All the same, the book is, as I’ve indicated, written in Gray’s characteristic fine prose, and almost never boring (the rare boring bits being not any of Gray’s own sentences, but too generous a selection or three from some ghastly poet of whom he is enamored). That I should call it even entertaining might seem odd—indeed, an affront to Gray himself, who is Very Serious throughout. Part I (“An Old Chaos”) is, after all, an inventory of the cruel failure of progressivist prophecy—European colonialism as portrayed by Joseph Conrad, Norman Lewis’s and Curzio Malaparte’s accounts of wartime Naples, Soviet Communism as depicted by Arthur Koestler and George Orwell, Joseph Roth’s account of the collapse of the Habsburg monarchy and the subsequent rise of nationalism, Sebastian Haffner’s memoir of the rise of Nazism, Adam Fergusson’s description of hyper-inflation in Weimar Germany, and so on.
But “entertaining” is exactly the right word, and it is telling that Gray favors literary impressions of the 20th-century’s horrors as much as actual historical accounts. He has nothing new to give us by way of historical, philosophical, or social scientific analysis of the episodes that function as his set pieces, nor does he pretend to. They are offered instead as a selection of brandies one might roll around on the tongue—luxuriating, with each sample, in one’s sophistication as a disbeliever in human improvability. This is sentimentality in the sense identified by Roger Scruton, in which refined feelings, rather than the circumstances that generate the feelings or the actions appropriate to them, become an end in themselves.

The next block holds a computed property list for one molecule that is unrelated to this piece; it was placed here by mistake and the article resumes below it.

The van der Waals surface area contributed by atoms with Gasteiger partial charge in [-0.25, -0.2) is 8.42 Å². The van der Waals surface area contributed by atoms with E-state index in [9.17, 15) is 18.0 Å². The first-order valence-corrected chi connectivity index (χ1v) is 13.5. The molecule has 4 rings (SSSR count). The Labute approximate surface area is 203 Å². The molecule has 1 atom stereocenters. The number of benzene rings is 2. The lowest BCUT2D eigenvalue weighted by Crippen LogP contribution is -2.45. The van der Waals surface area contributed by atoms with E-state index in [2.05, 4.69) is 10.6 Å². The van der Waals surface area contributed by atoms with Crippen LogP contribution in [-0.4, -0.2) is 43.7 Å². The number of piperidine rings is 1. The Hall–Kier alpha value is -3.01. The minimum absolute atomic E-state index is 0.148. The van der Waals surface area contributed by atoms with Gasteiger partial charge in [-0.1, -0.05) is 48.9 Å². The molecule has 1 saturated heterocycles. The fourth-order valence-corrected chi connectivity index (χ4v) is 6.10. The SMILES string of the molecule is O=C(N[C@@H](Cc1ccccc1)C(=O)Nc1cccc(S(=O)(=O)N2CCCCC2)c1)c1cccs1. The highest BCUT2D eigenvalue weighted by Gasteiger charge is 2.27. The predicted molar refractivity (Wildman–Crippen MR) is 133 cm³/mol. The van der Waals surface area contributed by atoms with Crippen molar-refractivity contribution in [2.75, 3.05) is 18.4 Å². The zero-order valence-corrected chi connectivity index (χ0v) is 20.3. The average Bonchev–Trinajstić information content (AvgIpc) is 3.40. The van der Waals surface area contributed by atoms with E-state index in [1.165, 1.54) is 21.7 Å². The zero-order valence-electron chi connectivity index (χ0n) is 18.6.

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And Gray is certainly not interested either in a call to action or a deeper theoretical grasp of the circumstances he deplores. On the contrary, the quest for rational understanding and the construction of new programs for action are for him precisely the problem. Having called attention to the symptoms of the human condition in Part I, Gray surveys, in the diagnostic Part II of the book (“Beyond the Last Thought”), writers skeptical of the traditional conception of man as a rational animal. We are given summaries of (for example) Fritz Mauthner’s views about the inability of language to capture reality, Hans Vaihinger and Wallace Stevens on the unavoidability of believing in fictions, the neo-pagan religiosity of Carl Jung and Ernst Haeckel, and the dystopian fiction of J.G. Ballard. Especially incisive, in Gray’s view, is Sigmund Freud’s vision of the mind as a battlefield of impulses that can never be harmonized within a rational order, entailing a deep and irresolvable tension in human existence that must simply be accepted with grim resignation.
In Part III (“Another Sunlight”) we get a hint of what advice Gray would put forward in light of his diagnosis. Once again we are treated to a parade of authors, this time on the theme of retreating from the freneticism of human thought and action. Here’s J.A. Baker imagining himself a hawk and a fox, Richard Jefferies on how animals see the human world, and Patrick Leigh Fermor on silent contemplation. There’s Ford Madox Ford on human life as a series of fleeting fragmented impressions, Llewelyn Powys and Georges Simenon on simply following one’s fancy, Robinson Jeffers on the obliteration of the self.